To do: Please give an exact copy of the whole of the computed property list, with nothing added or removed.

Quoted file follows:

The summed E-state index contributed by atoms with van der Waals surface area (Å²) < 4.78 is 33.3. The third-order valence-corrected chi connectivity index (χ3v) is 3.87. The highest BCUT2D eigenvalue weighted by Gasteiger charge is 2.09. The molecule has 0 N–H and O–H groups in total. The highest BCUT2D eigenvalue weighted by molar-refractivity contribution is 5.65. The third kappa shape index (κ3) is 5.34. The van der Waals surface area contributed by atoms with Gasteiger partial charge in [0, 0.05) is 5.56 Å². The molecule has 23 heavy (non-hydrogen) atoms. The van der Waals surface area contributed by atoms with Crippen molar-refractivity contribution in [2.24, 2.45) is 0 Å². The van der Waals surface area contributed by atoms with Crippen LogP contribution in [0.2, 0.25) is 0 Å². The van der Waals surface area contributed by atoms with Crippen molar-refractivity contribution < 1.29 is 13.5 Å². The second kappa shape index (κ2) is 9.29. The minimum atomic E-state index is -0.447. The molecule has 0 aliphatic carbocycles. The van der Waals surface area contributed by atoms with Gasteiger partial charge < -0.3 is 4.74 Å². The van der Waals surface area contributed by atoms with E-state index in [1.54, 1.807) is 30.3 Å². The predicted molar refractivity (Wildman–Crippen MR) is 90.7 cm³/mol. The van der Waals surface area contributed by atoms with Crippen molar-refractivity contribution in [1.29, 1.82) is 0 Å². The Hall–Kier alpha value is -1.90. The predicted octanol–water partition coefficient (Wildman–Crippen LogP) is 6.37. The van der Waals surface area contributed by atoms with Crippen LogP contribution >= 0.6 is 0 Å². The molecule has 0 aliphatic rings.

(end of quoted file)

The summed E-state index contributed by atoms with van der Waals surface area (Å²) < 4.78 is 33.3. The third-order valence-corrected chi connectivity index (χ3v) is 3.87. The highest BCUT2D eigenvalue weighted by Gasteiger charge is 2.09. The molecule has 0 N–H and O–H groups in total. The highest BCUT2D eigenvalue weighted by molar-refractivity contribution is 5.65. The third kappa shape index (κ3) is 5.34. The van der Waals surface area contributed by atoms with Gasteiger partial charge in [0, 0.05) is 5.56 Å². The molecule has 23 heavy (non-hydrogen) atoms. The van der Waals surface area contributed by atoms with Crippen molar-refractivity contribution in [2.24, 2.45) is 0 Å². The van der Waals surface area contributed by atoms with Crippen LogP contribution in [0.2, 0.25) is 0 Å². The van der Waals surface area contributed by atoms with Crippen molar-refractivity contribution < 1.29 is 13.5 Å². The second kappa shape index (κ2) is 9.29. The minimum atomic E-state index is -0.447. The molecule has 0 aliphatic carbocycles. The van der Waals surface area contributed by atoms with Gasteiger partial charge < -0.3 is 4.74 Å². The van der Waals surface area contributed by atoms with E-state index in [1.54, 1.807) is 30.3 Å². The predicted molar refractivity (Wildman–Crippen MR) is 90.7 cm³/mol. The van der Waals surface area contributed by atoms with Crippen molar-refractivity contribution in [1.29, 1.82) is 0 Å². The Hall–Kier alpha value is -1.90. The predicted octanol–water partition coefficient (Wildman–Crippen LogP) is 6.37. The van der Waals surface area contributed by atoms with Crippen LogP contribution >= 0.6 is 0 Å². The molecule has 0 aliphatic rings.